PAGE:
As part of the company’s re-design and new mantra, thin is very in at HTC. After having announced that the company will be designing its future smartphone lineup to feature slim profiles, HTC had also announced that it would be abandoning physical QWERTY keyboards on its smartphones. While the news makes sense given Android’s and Windows Phone’s–both platforms HTC supports–offer excellent software auto-correction and Windows Phone’s auto-correct engine is among the best in the industry, it is a definite shame for those who may favor a physical keyboard over a touchscreen-only experience on a smartphone.
Pocket-lint reported that HTC had announced at a Seattle, WA event that hardware keyboards are on their way out. The move may seem surprising for HTC, which had numerous phone models equipped with keyboards in the past, but makes sense as Apple had announced in 2007 that keyboards are no longer needed with the iPhone.
When HTC was a Windows Mobile–then Palm PC and Pocket PC–exclusive house, the company had built a name for itself with some great devices with physical QWERTY keyboards. The first smartphone device with a keyboard–the HTC Blue Angel–had a mushy membrane keyboard that slid in portrait mode similar to the webOS-powered Palm Pre. After that, HTC had shrunk down the size of its smartphone from the rather large 3.5-inch display of the Blue Angel at the time and implemented landscape-oriented keyboards which became increasingly popular.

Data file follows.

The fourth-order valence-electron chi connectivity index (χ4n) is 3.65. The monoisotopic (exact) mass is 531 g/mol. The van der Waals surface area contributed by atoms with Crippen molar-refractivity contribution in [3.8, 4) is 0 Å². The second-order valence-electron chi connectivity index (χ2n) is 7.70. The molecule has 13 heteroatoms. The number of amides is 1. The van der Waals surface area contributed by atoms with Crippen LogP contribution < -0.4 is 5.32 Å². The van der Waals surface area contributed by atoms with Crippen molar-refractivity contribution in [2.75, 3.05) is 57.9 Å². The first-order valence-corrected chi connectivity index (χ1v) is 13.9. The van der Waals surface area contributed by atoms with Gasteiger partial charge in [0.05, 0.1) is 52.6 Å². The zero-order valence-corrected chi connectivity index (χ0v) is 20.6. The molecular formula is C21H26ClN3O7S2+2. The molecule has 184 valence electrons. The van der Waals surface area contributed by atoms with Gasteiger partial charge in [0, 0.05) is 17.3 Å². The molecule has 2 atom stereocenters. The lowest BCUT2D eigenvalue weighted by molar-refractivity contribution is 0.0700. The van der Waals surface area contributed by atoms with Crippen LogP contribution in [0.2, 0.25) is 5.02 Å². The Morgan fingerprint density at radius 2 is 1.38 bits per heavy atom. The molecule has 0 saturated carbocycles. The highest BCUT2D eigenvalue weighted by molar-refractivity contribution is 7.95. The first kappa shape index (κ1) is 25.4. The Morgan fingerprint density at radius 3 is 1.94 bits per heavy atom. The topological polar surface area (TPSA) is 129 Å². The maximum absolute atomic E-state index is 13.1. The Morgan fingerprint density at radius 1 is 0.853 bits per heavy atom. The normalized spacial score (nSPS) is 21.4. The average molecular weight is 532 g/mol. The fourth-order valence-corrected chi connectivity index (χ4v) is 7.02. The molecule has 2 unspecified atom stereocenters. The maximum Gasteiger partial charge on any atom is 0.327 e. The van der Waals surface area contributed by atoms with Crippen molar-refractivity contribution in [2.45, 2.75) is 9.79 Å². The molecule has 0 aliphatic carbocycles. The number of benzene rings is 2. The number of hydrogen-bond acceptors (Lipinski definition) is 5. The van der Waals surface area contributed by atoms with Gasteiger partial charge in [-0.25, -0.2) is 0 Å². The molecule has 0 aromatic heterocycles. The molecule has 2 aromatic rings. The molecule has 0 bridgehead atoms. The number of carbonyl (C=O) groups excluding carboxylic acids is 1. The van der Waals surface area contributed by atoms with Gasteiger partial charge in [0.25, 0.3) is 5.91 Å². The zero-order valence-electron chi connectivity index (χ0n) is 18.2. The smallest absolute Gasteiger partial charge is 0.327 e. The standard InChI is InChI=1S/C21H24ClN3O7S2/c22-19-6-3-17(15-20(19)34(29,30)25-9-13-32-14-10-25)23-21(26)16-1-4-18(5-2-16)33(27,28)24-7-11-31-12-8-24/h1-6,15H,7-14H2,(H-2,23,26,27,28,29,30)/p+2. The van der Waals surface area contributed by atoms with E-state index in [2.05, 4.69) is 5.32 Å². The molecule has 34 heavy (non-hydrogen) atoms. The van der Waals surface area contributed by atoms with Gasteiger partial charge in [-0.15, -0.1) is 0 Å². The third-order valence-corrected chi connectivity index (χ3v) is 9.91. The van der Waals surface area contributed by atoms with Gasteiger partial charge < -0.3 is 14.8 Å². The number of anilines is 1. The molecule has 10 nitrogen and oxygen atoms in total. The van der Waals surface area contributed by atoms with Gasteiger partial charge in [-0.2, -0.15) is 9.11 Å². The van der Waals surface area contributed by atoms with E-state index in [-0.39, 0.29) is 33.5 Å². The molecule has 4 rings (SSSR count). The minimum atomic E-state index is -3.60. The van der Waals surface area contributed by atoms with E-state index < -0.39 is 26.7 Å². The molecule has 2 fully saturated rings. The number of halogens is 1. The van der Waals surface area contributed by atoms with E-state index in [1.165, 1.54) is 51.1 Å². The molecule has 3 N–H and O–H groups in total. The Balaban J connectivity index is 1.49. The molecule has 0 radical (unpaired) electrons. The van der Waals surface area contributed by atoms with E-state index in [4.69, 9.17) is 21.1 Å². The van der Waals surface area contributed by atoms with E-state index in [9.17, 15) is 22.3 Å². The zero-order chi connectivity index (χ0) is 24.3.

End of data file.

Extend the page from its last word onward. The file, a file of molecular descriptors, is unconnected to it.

However, since the Windows Mobile era, more modern OSes–like iOS, Android, and Windows Phone–have better touch support and great auto-correct and predictive text engine that may negate the need for a physical keyboard for many users. As such, even the HTC 7 Pro, which was released on Sprint’s 3G Now Network as the HTC Arrive–a phone that ran Microsoft’s Windows Phone 7 platform–became a niche device compared to touchscreen-only devices, like the HTC Trophy and the Nokia Lumia series.
In addition to abandoning sliding landscape-oriented keyboard, portrait-oriented keyboards and front-facing keyboards such as that on the HTC Status on AT&T may also be a thing of the past as well.
In the past, keyboards–as a result of the BlackBerry dominance–are a thing that enterprise consumers look forward to for messaging and emailing. Are we finally at an inflection point where enterprise customers and consumers are beginning to seek the same things in a mobile computing device and experience?
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